Ontario’s trilliums and where to enjoy them

Today’s post comes from Assistant Zone Ecologist Pilar Manorome.

Spring is probably my favourite season as it brings new life to our parks in the form of migrating birds and emerging spring ephemerals, giving our forests’ their long awaited pops of vibrant colours and contrast. One of our visitors’ favourite sights is Ontario’s provincial flower, the White Trillium, as their blooms blanket the forest floor.

Most people know of the White Trillium — also referred to as Wake Robin or Large-leaved Trillium — as Ontario’s provincial flower. This is the flower featured on many of our provincial documents, from health cards to driver’s licenses.

Here are the top five fun facts about this iconic Ontario species:

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Forever protected: why Petawawa Terrace belongs

Our “Forever protected” series shares why each and every one belongs in Ontario Parks. Our great system of protected areas is based upon a model of representation. In today’s post, Biologist Lauren Trute tells us Petawawa Terrace’s story.

For many families in the area, Petawawa Terrace Provincial Park is literally a park in their backyard.

Unlike many provincial parks in Ontario, Petawawa Terrace is not pristine wilderness. Locally known as the “fish hatchery park,” the 215 ha park is located in the heart of the Town of Petawawa.

This little parcel of protected land belongs in the Ontario Parks system because it gives us a glimpse into Ontario’s history, and represents provincially significant ecosystems and species.

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Going batty at Ontario Parks

Today’s post comes from Natural Heritage Education Supervisor Alistair MacKenzie and Bat Stewardship Technician Heather Sanders.

Bats are the only mammal capable of true sustained flight, and with over 1,300 species and counting, they make up the second largest order of mammals.

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Just keep swimming: the perilous journey of turtle hatchlings

Today’s post comes from Olivia Pomajba, a summer student at Rondeau Provincial Park.

A turtle hatchling making its way to water reminds us of the perilous journey we all face in life.

The world must seem incredibly vast to these centimetre-long hatchlings, and they face many challenges.

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The Spotted Salamander, harbinger of spring

Salamanders are iconic and influential members of northern forest communities. As one of the most abundant vertebrates in eastern North American forests, salamanders are considered “keystone species” because of their disproportionate roles as predators and prey in regulating food webs, nutrient cycling, and contributing to ecosystem resilience-resistance.

In addition to fulfilling key ecological functions, amphibians are our modern-day “canaries in the coal mine,” serving as a measure of environmental health.

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April is for beaver-watching at Algonquin

One of the best parts about spring is that it offers some of the best viewing opportunities for two of Algonquin Provincial Park’s most famous mammals.

May has become famous for moose watching in Algonquin but April is prime time for viewing its smaller, toothier associate, the beaver.

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Beyond the light of the campfire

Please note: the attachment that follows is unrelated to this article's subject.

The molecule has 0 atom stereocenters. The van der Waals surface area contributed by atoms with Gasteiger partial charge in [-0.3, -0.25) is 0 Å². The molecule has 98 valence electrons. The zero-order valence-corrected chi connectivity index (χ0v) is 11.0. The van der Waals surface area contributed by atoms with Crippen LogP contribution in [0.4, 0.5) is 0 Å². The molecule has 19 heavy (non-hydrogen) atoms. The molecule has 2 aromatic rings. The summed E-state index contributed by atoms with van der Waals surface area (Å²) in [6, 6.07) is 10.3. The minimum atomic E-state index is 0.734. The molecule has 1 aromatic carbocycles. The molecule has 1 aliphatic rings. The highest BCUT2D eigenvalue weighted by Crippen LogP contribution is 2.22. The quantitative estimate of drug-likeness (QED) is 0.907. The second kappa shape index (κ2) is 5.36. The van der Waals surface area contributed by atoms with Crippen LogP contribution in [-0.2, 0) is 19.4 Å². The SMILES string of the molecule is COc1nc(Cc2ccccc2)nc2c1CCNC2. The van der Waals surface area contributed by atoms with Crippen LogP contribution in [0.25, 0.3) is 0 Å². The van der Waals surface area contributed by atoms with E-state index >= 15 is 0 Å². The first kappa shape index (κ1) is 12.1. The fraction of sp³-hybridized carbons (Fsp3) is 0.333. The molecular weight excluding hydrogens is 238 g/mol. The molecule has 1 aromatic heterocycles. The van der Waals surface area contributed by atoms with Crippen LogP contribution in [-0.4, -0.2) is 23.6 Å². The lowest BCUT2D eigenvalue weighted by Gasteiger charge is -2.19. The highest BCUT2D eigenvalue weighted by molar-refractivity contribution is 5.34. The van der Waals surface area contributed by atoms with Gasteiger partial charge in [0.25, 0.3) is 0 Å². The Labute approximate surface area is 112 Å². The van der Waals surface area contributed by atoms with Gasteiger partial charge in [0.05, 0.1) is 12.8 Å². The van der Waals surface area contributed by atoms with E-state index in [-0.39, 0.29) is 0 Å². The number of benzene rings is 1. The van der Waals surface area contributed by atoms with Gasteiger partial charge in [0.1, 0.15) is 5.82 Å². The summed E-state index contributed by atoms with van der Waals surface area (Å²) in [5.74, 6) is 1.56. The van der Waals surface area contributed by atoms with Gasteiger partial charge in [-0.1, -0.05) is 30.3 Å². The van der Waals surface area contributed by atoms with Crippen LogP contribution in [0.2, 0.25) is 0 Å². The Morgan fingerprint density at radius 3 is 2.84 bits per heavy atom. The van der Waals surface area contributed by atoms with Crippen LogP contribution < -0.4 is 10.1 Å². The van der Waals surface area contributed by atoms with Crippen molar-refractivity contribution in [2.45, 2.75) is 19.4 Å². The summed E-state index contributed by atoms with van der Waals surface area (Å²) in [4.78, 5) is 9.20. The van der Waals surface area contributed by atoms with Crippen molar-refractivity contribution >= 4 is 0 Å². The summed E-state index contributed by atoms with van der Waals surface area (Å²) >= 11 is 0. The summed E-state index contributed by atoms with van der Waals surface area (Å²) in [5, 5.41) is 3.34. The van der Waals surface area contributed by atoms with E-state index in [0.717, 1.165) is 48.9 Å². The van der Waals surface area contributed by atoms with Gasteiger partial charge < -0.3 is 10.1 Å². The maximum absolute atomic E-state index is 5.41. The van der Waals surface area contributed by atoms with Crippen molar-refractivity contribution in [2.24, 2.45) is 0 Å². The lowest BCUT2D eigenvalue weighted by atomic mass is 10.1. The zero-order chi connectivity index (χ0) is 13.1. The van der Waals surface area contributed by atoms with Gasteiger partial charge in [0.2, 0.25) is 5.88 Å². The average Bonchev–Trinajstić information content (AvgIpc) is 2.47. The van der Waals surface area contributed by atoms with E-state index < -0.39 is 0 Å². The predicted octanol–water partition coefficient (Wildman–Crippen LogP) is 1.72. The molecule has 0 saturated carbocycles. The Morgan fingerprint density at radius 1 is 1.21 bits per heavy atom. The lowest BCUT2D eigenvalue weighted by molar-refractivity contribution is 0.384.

Today’s post comes from Park Naturalist Roger LaFontaine, a classically trained biologist and amateur Sasquatch researcher. He has spent nearly two decades researching and documenting the occurrence of Sasquatch in Ontario.

I have always had an interest in the creatures that others were not fond of: invertebrates under a log, salamanders in the soil, nocturnal creepy crawlies, and even a shy mammal that stays just beyond the light of my campfire.

My interest in obscure creatures began many years ago when I found a strange track along the bank of a river…

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Lake monsters in Ontario Parks

Today’s post comes from Roger LaFontaine, park naturalist, classically trained biologist and amateur lake monster researcher. He has spent nearly two decades researching and documenting the occurrence of mysterious creatures in Ontario.

We think that we know our lakes and rivers well, but, in reality, we have barely scratched the surface. Unknown to us, the real action may be happening beneath the surface.

Ontario is home to some of the deepest and largest lakes in the world, and many campers and local communities tell stories of strange things seen in their waters. Tales are told of large creatures that can cause rough waters and storms.

But what do we really know about lake monsters?

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Hiking through Halfway Lake, discovery-style

Today’s post comes from Megan and Cora, two of Halfway Lake Provincial Park‘s discovery guides. 

As discovery guides, part of our job is inspiring, encouraging, and motivating visitor to explore and discover nature everywhere!

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Dynamic dunes at Pinery

Today’s post comes from Alistair MacKenzie, our Supervisor of Natural Heritage Education and Resource Management at Pinery Provincial Park.

In a province dominated by the rock of the Canadian Shield, sand is rare. If we combined all of Ontario’s coastal sand dunes together, they would only make up less than 0.5% of our province’s land.

We can thank a simple fact of nature for the creation of Pinery Provincial Park and its rare dunes: namely, that differences in temperature between the air over Lake Huron and the adjacent landmass create an on-shore breeze.

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